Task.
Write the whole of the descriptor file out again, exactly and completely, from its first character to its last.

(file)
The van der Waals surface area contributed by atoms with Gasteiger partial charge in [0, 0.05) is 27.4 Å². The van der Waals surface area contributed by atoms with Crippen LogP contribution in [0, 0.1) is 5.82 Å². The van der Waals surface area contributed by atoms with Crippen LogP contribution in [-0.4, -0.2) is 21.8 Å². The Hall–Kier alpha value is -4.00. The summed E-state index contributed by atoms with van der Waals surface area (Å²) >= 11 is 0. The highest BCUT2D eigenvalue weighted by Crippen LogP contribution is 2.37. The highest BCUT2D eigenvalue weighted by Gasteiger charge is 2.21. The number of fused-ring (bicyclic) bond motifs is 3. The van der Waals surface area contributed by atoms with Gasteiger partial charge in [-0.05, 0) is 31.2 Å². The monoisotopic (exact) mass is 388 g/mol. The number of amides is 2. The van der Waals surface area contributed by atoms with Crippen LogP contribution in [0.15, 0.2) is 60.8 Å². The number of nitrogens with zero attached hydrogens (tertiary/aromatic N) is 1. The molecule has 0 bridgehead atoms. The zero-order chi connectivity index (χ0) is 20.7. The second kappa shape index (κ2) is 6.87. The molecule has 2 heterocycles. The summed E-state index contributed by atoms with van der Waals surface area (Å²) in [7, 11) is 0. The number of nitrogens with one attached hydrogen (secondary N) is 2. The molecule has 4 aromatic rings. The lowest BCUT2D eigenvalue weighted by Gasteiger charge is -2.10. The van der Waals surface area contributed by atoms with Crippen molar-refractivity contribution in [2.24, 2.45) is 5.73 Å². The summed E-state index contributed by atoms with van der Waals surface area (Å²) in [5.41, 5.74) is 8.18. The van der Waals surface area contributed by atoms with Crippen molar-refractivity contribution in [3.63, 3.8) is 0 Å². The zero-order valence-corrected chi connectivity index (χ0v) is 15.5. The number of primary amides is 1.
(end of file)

The van der Waals surface area contributed by atoms with Gasteiger partial charge in [0, 0.05) is 27.4 Å². The van der Waals surface area contributed by atoms with Crippen LogP contribution in [0, 0.1) is 5.82 Å². The van der Waals surface area contributed by atoms with Crippen LogP contribution in [-0.4, -0.2) is 21.8 Å². The Hall–Kier alpha value is -4.00. The summed E-state index contributed by atoms with van der Waals surface area (Å²) >= 11 is 0. The highest BCUT2D eigenvalue weighted by Crippen LogP contribution is 2.37. The highest BCUT2D eigenvalue weighted by Gasteiger charge is 2.21. The number of fused-ring (bicyclic) bond motifs is 3. The van der Waals surface area contributed by atoms with Gasteiger partial charge in [-0.05, 0) is 31.2 Å². The monoisotopic (exact) mass is 388 g/mol. The number of amides is 2. The van der Waals surface area contributed by atoms with Crippen LogP contribution in [0.15, 0.2) is 60.8 Å². The number of nitrogens with zero attached hydrogens (tertiary/aromatic N) is 1. The molecule has 0 bridgehead atoms. The zero-order chi connectivity index (χ0) is 20.7. The second kappa shape index (κ2) is 6.87. The molecule has 2 heterocycles. The summed E-state index contributed by atoms with van der Waals surface area (Å²) in [7, 11) is 0. The number of nitrogens with one attached hydrogen (secondary N) is 2. The molecule has 4 aromatic rings. The lowest BCUT2D eigenvalue weighted by Gasteiger charge is -2.10. The van der Waals surface area contributed by atoms with Crippen molar-refractivity contribution in [2.24, 2.45) is 5.73 Å². The summed E-state index contributed by atoms with van der Waals surface area (Å²) in [5.41, 5.74) is 8.18. The van der Waals surface area contributed by atoms with Crippen molar-refractivity contribution in [3.63, 3.8) is 0 Å². The zero-order valence-corrected chi connectivity index (χ0v) is 15.5. The number of primary amides is 1.